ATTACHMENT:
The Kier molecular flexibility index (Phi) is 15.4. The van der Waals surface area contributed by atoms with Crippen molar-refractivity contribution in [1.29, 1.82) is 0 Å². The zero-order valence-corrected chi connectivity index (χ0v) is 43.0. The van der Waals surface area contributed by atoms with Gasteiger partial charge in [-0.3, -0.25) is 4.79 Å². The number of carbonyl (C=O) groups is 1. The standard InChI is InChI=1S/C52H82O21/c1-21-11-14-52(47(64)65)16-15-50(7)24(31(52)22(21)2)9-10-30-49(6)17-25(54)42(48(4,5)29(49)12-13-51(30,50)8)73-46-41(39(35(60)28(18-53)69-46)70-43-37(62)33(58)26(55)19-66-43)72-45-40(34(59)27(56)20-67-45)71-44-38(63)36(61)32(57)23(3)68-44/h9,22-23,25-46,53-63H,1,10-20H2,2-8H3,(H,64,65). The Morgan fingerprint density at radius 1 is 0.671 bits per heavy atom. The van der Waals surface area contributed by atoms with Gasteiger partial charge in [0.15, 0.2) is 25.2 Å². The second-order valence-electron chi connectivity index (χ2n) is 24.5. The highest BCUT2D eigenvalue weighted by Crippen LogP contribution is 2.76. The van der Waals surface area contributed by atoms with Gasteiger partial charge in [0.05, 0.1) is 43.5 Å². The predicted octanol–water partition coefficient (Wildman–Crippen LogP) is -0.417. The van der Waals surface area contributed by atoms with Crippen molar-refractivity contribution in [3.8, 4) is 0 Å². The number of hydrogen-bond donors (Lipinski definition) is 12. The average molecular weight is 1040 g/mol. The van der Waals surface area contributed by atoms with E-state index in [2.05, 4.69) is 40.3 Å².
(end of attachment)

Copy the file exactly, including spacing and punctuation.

The Kier molecular flexibility index (Phi) is 15.4. The van der Waals surface area contributed by atoms with Crippen molar-refractivity contribution in [1.29, 1.82) is 0 Å². The zero-order valence-corrected chi connectivity index (χ0v) is 43.0. The van der Waals surface area contributed by atoms with Gasteiger partial charge in [-0.3, -0.25) is 4.79 Å². The number of carbonyl (C=O) groups is 1. The standard InChI is InChI=1S/C52H82O21/c1-21-11-14-52(47(64)65)16-15-50(7)24(31(52)22(21)2)9-10-30-49(6)17-25(54)42(48(4,5)29(49)12-13-51(30,50)8)73-46-41(39(35(60)28(18-53)69-46)70-43-37(62)33(58)26(55)19-66-43)72-45-40(34(59)27(56)20-67-45)71-44-38(63)36(61)32(57)23(3)68-44/h9,22-23,25-46,53-63H,1,10-20H2,2-8H3,(H,64,65). The Morgan fingerprint density at radius 1 is 0.671 bits per heavy atom. The van der Waals surface area contributed by atoms with Gasteiger partial charge in [0.15, 0.2) is 25.2 Å². The second-order valence-electron chi connectivity index (χ2n) is 24.5. The highest BCUT2D eigenvalue weighted by Crippen LogP contribution is 2.76. The van der Waals surface area contributed by atoms with Gasteiger partial charge in [0.05, 0.1) is 43.5 Å². The predicted octanol–water partition coefficient (Wildman–Crippen LogP) is -0.417. The van der Waals surface area contributed by atoms with Crippen molar-refractivity contribution in [3.8, 4) is 0 Å². The number of hydrogen-bond donors (Lipinski definition) is 12. The average molecular weight is 1040 g/mol. The van der Waals surface area contributed by atoms with E-state index in [2.05, 4.69) is 40.3 Å².